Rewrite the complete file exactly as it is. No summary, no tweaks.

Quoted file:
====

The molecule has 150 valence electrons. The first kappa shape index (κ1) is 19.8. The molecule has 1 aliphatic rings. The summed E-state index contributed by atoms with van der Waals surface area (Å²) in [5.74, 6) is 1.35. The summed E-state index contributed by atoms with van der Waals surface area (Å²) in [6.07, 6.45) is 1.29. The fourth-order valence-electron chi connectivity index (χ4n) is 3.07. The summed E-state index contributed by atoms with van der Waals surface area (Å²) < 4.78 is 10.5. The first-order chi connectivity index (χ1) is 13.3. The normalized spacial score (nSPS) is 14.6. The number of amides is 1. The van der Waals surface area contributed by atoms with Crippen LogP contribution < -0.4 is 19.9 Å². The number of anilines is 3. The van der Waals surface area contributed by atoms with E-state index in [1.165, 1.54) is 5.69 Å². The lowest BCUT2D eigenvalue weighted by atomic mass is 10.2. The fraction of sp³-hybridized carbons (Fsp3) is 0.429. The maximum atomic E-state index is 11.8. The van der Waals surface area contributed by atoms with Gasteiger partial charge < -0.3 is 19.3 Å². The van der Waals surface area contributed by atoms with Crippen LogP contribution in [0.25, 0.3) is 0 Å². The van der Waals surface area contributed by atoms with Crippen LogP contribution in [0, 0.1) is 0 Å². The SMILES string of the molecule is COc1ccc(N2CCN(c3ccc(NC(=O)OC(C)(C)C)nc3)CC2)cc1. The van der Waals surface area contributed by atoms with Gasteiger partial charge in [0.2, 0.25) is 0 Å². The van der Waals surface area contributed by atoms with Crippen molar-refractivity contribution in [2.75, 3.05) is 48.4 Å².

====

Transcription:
The molecule has 150 valence electrons. The first kappa shape index (κ1) is 19.8. The molecule has 1 aliphatic rings. The summed E-state index contributed by atoms with van der Waals surface area (Å²) in [5.74, 6) is 1.35. The summed E-state index contributed by atoms with van der Waals surface area (Å²) in [6.07, 6.45) is 1.29. The fourth-order valence-electron chi connectivity index (χ4n) is 3.07. The summed E-state index contributed by atoms with van der Waals surface area (Å²) < 4.78 is 10.5. The first-order chi connectivity index (χ1) is 13.3. The normalized spacial score (nSPS) is 14.6. The number of amides is 1. The van der Waals surface area contributed by atoms with Crippen LogP contribution < -0.4 is 19.9 Å². The number of anilines is 3. The van der Waals surface area contributed by atoms with E-state index in [1.165, 1.54) is 5.69 Å². The lowest BCUT2D eigenvalue weighted by atomic mass is 10.2. The fraction of sp³-hybridized carbons (Fsp3) is 0.429. The maximum atomic E-state index is 11.8. The van der Waals surface area contributed by atoms with Gasteiger partial charge < -0.3 is 19.3 Å². The van der Waals surface area contributed by atoms with Crippen LogP contribution in [0.25, 0.3) is 0 Å². The van der Waals surface area contributed by atoms with Crippen LogP contribution in [0, 0.1) is 0 Å². The SMILES string of the molecule is COc1ccc(N2CCN(c3ccc(NC(=O)OC(C)(C)C)nc3)CC2)cc1. The van der Waals surface area contributed by atoms with Gasteiger partial charge in [0.2, 0.25) is 0 Å². The van der Waals surface area contributed by atoms with Crippen molar-refractivity contribution in [2.75, 3.05) is 48.4 Å².